One of the interesting features of military surplus rifles are the unique bores each has. It’s entirely possible to have one Enfield with a bore measuring at .312” in the grooves while the next of the same model measures at .315”. Both are quite usable and probably capable of surprising accuracy. A handloader seeking the best accuracy needs some data regarding the rifle, and chief on the list is the actual diameter of the bore.
The accepted method of learning true bore diameter involves ‘slugging’ the barrel. Boiled down, the process involves pushing a soft lead slug through the bore with some type of rod. With any luck, and a moderate bit of skill, what’s gained is an exact sample of the rifles grooves and lands impressed on the lead, ready for easy external measurement.
I must admit the thought of pounding anything through the bore of one of my precious mil-surp rifles leaves me shaken. For some reason the violence of firing one doesn’t bother me at all, yet slowly pounding a misshapen lead slug down the bore is met with fear and trepidation.
While reading an article on loading double 0 buck in the 8x57mm as a backyard load, the author mentioned the easy procedure of simply pushing the lead ball into a case with thumb pressure. Hmm….. that didn’t seem too hard! I had a new-to-me Yugo M-48a mauser in 8x57mm, and suddenly also had a burning desire to know the actual dimensions of it’s pristine bore.
A quick trip to the work shop found some Sellior and Bellot 12 gauge 00 buckshot shells ready to be sacrificed. A slice of the crimp allowed a small palm full of soft leads balls to roll out onto the loading bench.
Using a digital micrometer to check the balls, they appear to have been formed by random pounding with large rocks. The ‘round’ slugs were actually misshapen and varied in dimension by over .010” from round. That aside, the most important measurement had the slimmest diameter still at .327”, while the stated groove on my Mauser is .323”. That left plenty of lead to give a sample while still being quite easy to push through the barrel. Sampling several left me with two mostly round balls of buckshot just right.
I intended to use two slugs to check my own technique, and be assured of making a stable measurement.
As with any firearms work, the first step is always to make the weapon safe. In this case I removed the bolt as I wished to push my ‘slug’ from the breach to the muzzle. Knowing the rifle would be muzzle down , the barrel was padded with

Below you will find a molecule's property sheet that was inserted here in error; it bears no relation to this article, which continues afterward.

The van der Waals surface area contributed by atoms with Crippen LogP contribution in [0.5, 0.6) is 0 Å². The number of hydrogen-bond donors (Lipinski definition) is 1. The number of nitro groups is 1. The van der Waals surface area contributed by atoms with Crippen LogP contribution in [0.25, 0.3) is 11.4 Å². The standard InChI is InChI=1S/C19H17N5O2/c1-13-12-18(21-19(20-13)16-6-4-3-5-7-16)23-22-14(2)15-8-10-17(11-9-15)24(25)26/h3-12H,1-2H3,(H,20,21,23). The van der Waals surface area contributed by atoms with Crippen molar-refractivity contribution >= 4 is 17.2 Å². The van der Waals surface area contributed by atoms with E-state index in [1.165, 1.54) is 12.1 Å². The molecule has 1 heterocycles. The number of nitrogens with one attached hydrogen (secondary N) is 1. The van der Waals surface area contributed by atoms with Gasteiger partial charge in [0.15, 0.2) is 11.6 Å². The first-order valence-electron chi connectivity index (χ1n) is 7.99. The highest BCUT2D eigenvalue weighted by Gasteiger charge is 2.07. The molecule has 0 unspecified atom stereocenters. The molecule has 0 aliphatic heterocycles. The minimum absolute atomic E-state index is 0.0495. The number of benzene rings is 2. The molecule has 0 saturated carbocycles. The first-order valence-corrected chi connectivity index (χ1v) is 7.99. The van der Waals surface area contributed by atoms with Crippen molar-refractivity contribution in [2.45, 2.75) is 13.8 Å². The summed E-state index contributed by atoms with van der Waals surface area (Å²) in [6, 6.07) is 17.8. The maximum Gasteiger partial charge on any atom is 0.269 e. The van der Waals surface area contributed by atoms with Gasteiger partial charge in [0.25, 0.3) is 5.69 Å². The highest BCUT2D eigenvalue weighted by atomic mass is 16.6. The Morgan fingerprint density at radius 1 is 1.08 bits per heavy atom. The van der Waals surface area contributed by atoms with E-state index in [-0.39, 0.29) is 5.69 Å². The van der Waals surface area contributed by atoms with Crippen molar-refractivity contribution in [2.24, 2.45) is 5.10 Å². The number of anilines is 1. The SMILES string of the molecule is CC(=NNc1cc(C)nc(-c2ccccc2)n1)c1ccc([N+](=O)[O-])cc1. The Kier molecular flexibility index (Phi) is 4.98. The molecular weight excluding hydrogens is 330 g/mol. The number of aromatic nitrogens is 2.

multiple layers of clean folded paper towels. This also served as a soft bed for the test slug to land on without being damaged. There is some force involved with pushing the lead ball through the bore. It’s best to take no chance and prepare ahead.
While steadying the rifle against my leg, the lead ball was dropped into the chamber. It came to rest in the throat of the barrel, ready to begin it’s long bore journey. Next, a heavy cleaning patch was placed against the chamber as padding for the rod and a way to center the rod in the bore.
The rod is now pushed into the chamber till the folded patch stops against the lead ball. Force is slowly applied against the ball, with perhaps a light strike on the cleaning rod handle to get it started into the bore. Once the buckshot is slid into the bore it should get much easier to push. In fact, it can usually be slid right through the bore with very little pressure at all.
Care should be taken to not force the slug into the padding at the muzzle. The lead is soft and will deform enough to give a false measurement. As long as the slug is pushing freely, it’s best to lift the rifle a few inches and allow the lead ball to fall free onto the padding.
Once the ball has suffered it’s long slide and landed on the paper towel, remove the rod and patch and check the bore. It should be clean and clear of obstruction. In the case of my Mauser the bore looked polished after slugging.
The product of our labor should be A simple round ball with a clear and reasonably precise imprint of the lands and grooves from the bore. Now we have something we can measure! The measuring tools consist of an outside micrometer for the groove diameter and a vernior caliper for the land diameter. The caliper can be used for both, but the micrometer will typically give a more accurate measurement and the groove diameter is the one regarded as necessary for accurate projectile choice.
The slug is carefully closed between the anvils of the micrometer. It’s best to use the ‘clutch’ on the mic if it has one. This will allow a more consistent reading and avoid compressing the soft lead sample. Care must be taken to measure the flattest part of the groove, not the edge of the lands (seen in reverse as indents in the lead sample). In the case of my mauser we can see the actual groove diameter is 0.3235”, or just .0005” over nominal. For all intents the rifle appears unfired.
To measure the lands (or indents in the sample slug) we must switch to the caliper. This tool has measuring jaws that narrow to near knife edge and should easily reach the depth of the indent where the micrometer cannot go. Again, care must be taken to not force the tool into the lead. A light touch is called for. There should be just enough friction of the tool on the lead to prevent the ball falling free of the jaws. No more should be needed.
The lands of the mauser measured at .313”. Again, nominal for this rifle. While the rifle appears unfired and the bore is pristine, knowing the actual dimensions will allow choosing the exact best projectile for accurate shooting. Brought together with careful loading technique this rifle will have every chance of being an outstanding and accurate rifle.
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